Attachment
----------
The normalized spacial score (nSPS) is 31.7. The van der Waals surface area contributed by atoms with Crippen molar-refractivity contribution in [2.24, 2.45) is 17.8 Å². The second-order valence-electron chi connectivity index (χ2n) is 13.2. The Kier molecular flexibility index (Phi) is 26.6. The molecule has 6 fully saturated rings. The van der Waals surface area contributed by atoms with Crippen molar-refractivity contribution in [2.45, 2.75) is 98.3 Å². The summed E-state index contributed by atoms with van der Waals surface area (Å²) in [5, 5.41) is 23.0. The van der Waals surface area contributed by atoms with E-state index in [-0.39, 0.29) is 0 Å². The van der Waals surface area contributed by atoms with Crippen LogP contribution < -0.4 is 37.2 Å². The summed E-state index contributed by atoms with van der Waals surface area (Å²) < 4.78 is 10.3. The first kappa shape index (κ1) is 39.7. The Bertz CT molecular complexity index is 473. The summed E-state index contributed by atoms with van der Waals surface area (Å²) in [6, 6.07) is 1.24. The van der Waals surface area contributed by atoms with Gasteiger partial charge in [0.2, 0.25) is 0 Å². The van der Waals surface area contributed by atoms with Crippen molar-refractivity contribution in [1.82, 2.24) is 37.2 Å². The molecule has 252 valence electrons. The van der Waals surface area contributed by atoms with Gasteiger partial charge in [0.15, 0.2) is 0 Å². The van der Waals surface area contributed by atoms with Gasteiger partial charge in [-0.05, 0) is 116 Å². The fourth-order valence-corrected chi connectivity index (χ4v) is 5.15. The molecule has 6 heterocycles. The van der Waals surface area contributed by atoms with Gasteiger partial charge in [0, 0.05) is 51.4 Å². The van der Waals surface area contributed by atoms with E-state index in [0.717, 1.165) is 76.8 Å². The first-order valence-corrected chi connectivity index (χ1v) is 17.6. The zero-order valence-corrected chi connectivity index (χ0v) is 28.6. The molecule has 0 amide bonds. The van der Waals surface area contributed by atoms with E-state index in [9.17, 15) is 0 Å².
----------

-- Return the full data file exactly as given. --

The normalized spacial score (nSPS) is 31.7. The van der Waals surface area contributed by atoms with Crippen molar-refractivity contribution in [2.24, 2.45) is 17.8 Å². The second-order valence-electron chi connectivity index (χ2n) is 13.2. The Kier molecular flexibility index (Phi) is 26.6. The molecule has 6 fully saturated rings. The van der Waals surface area contributed by atoms with Crippen molar-refractivity contribution in [2.45, 2.75) is 98.3 Å². The summed E-state index contributed by atoms with van der Waals surface area (Å²) in [5, 5.41) is 23.0. The van der Waals surface area contributed by atoms with E-state index in [-0.39, 0.29) is 0 Å². The van der Waals surface area contributed by atoms with Crippen LogP contribution < -0.4 is 37.2 Å². The summed E-state index contributed by atoms with van der Waals surface area (Å²) < 4.78 is 10.3. The first kappa shape index (κ1) is 39.7. The Bertz CT molecular complexity index is 473. The summed E-state index contributed by atoms with van der Waals surface area (Å²) in [6, 6.07) is 1.24. The van der Waals surface area contributed by atoms with Gasteiger partial charge in [0.2, 0.25) is 0 Å². The van der Waals surface area contributed by atoms with Crippen molar-refractivity contribution in [1.82, 2.24) is 37.2 Å². The molecule has 252 valence electrons. The van der Waals surface area contributed by atoms with Gasteiger partial charge in [0.15, 0.2) is 0 Å². The van der Waals surface area contributed by atoms with Gasteiger partial charge in [-0.05, 0) is 116 Å². The fourth-order valence-corrected chi connectivity index (χ4v) is 5.15. The molecule has 6 heterocycles. The van der Waals surface area contributed by atoms with Gasteiger partial charge in [0, 0.05) is 51.4 Å². The van der Waals surface area contributed by atoms with E-state index in [0.717, 1.165) is 76.8 Å². The first-order valence-corrected chi connectivity index (χ1v) is 17.6. The zero-order valence-corrected chi connectivity index (χ0v) is 28.6. The molecule has 0 amide bonds. The van der Waals surface area contributed by atoms with E-state index in [9.17, 15) is 0 Å².